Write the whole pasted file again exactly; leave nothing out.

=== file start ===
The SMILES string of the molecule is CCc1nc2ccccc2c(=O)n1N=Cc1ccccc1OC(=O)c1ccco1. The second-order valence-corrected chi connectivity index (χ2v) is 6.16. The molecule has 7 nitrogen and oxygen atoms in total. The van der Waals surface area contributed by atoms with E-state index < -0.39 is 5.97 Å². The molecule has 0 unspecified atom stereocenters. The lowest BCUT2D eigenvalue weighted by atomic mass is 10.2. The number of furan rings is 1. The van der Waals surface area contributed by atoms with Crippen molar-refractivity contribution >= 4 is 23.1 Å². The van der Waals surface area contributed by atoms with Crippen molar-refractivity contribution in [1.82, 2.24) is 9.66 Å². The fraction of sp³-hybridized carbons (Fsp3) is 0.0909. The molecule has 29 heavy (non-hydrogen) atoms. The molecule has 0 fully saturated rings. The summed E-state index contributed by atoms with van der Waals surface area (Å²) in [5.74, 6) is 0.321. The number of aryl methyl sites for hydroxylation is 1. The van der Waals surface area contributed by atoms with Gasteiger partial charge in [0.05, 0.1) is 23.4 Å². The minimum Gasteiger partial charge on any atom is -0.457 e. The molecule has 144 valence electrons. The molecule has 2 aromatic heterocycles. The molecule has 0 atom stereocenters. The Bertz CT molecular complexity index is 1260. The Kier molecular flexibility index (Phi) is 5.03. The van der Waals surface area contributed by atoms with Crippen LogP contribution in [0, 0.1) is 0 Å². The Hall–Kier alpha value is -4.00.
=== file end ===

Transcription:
The SMILES string of the molecule is CCc1nc2ccccc2c(=O)n1N=Cc1ccccc1OC(=O)c1ccco1. The second-order valence-corrected chi connectivity index (χ2v) is 6.16. The molecule has 7 nitrogen and oxygen atoms in total. The van der Waals surface area contributed by atoms with E-state index < -0.39 is 5.97 Å². The molecule has 0 unspecified atom stereocenters. The lowest BCUT2D eigenvalue weighted by atomic mass is 10.2. The number of furan rings is 1. The van der Waals surface area contributed by atoms with Crippen molar-refractivity contribution >= 4 is 23.1 Å². The van der Waals surface area contributed by atoms with Crippen molar-refractivity contribution in [1.82, 2.24) is 9.66 Å². The fraction of sp³-hybridized carbons (Fsp3) is 0.0909. The molecule has 29 heavy (non-hydrogen) atoms. The molecule has 0 fully saturated rings. The summed E-state index contributed by atoms with van der Waals surface area (Å²) in [5.74, 6) is 0.321. The number of aryl methyl sites for hydroxylation is 1. The van der Waals surface area contributed by atoms with Gasteiger partial charge in [0.05, 0.1) is 23.4 Å². The minimum Gasteiger partial charge on any atom is -0.457 e. The molecule has 144 valence electrons. The molecule has 2 aromatic heterocycles. The molecule has 0 atom stereocenters. The Bertz CT molecular complexity index is 1260. The Kier molecular flexibility index (Phi) is 5.03. The van der Waals surface area contributed by atoms with Crippen LogP contribution in [0, 0.1) is 0 Å². The Hall–Kier alpha value is -4.00.